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Native American Press/Ojibwe News

The sad story of some Dakota elders

By Maxine V. Eidsvig

A little over three months ago, this writer attended a showing of Sheldon Peters Wolfchild’s docudrama New Buffalo at the Thunderbird Hotel in Bloomington. The thirty-minute film focused on Dakota elder’s rights and enrollment issues.

Two of the attendees, Vernice Walker Weber, 84 years old and Forrest Leith, 63 years old, were featured in the film and each gave moving testimony of their individual fight to gain recognition.

Vernice was born and raised in the Lower Sioux Indian Community near Morton MN. She attended the Flandreau Indian School but had never been a resident there. However, she did become enrolled in the Flandreau Santee Sioux tribe. Enrollment was a process that has never been carefully implemented but during the time of the 1934 Indian Reorganization it could even be called careless. Enrollment for young people did not mean much at that time. But they had to be accounted for somewhere and the process became a hit or miss affair. Others who had attended school in Flandreau were treated similarly. Enrollment eventually went from careless to fraudulent.

Vernice was descended from the Mdewakanton Band of Minnesota and did not consider herself a legitimate enrolled member of the Flandreau Santee Sioux tribe. Since she met the requirements of the Shakopee Mdewakanton Sioux Community, she applied for membership in that community. Vernice was told by Shakopee that she would have to relinquish her enrollment before they could consider her for enrollment in Shakopee. She and her daughter, who was also enrolled at Flandreau, relinquished their enrollment as the first step to become enrolled in Shakopee. They were subsequently denied enrollment in Shakopee. They attempted to be reinstated at Flandreau, but were denied. Vernice spent a considerable amount of her own money to fight the case in Shakopee tribal court and lost.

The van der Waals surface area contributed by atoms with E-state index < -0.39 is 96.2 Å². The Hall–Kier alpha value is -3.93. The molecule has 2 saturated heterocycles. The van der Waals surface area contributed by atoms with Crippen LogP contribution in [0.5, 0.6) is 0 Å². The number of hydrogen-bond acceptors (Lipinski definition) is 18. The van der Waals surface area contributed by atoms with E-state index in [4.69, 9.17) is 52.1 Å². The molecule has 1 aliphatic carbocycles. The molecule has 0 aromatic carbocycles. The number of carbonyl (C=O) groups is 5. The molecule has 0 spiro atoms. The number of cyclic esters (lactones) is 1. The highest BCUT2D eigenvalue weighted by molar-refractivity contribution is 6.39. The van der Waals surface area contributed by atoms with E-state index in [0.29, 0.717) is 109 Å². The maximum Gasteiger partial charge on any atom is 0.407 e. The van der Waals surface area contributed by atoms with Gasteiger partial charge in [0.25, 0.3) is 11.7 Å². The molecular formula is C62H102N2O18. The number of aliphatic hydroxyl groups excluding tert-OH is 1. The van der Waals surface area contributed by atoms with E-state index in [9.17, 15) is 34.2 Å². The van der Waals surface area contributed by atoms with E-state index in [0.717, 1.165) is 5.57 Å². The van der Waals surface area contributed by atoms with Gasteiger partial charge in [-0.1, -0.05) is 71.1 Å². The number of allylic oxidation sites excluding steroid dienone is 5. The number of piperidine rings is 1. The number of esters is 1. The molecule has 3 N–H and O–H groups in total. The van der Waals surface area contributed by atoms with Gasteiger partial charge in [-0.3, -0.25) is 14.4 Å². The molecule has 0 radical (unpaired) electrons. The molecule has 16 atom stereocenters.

Forrest was born in the Pipestone Indian Hospital and raised in Redwood Falls, which is within the 10-mile prescribed residency area of the Lower Sioux Indian Community. He was and is an enrolled member of Lower Sioux. In the early 1990’s, Forrest was part of a group of people who also tried to transfer their enrollment to Shakopee. However, they retained their enrollment at Lower Sioux. They also fought their case in Shakopee tribal court. Louis Bluestone Smith, an elder at Shakopee, spent much time and money fighting for these people before she died. But it was to no avail. As one Shakopee member said, rather arrogantly, “We are a federally recognized tribe and we can let anyone in we want.” I guess that means they can keep out people who are legitimately qualified while allowing people in who do not meet the qualifications. While there has never been a formal dismissal of the case, it became stalled, with no resolution in sight.